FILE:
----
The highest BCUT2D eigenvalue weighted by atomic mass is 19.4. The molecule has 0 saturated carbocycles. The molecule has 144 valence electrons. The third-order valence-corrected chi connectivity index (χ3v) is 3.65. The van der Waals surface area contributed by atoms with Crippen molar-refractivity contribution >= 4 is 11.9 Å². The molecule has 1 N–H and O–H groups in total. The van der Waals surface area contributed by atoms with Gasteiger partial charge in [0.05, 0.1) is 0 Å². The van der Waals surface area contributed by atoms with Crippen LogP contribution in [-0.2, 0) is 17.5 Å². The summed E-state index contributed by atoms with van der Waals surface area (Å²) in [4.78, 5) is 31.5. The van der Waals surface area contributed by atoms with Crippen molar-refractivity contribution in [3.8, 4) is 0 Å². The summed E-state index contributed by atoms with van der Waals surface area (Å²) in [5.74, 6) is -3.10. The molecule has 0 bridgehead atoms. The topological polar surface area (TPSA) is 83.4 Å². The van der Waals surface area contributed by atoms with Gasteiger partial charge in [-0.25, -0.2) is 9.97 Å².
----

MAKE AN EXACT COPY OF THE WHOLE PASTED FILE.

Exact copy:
The highest BCUT2D eigenvalue weighted by atomic mass is 19.4. The molecule has 0 saturated carbocycles. The molecule has 144 valence electrons. The third-order valence-corrected chi connectivity index (χ3v) is 3.65. The van der Waals surface area contributed by atoms with Crippen molar-refractivity contribution >= 4 is 11.9 Å². The molecule has 1 N–H and O–H groups in total. The van der Waals surface area contributed by atoms with Gasteiger partial charge in [0.05, 0.1) is 0 Å². The van der Waals surface area contributed by atoms with Crippen LogP contribution in [-0.2, 0) is 17.5 Å². The summed E-state index contributed by atoms with van der Waals surface area (Å²) in [4.78, 5) is 31.5. The van der Waals surface area contributed by atoms with Crippen molar-refractivity contribution in [3.8, 4) is 0 Å². The summed E-state index contributed by atoms with van der Waals surface area (Å²) in [5.74, 6) is -3.10. The molecule has 0 bridgehead atoms. The topological polar surface area (TPSA) is 83.4 Å². The van der Waals surface area contributed by atoms with Gasteiger partial charge in [-0.25, -0.2) is 9.97 Å².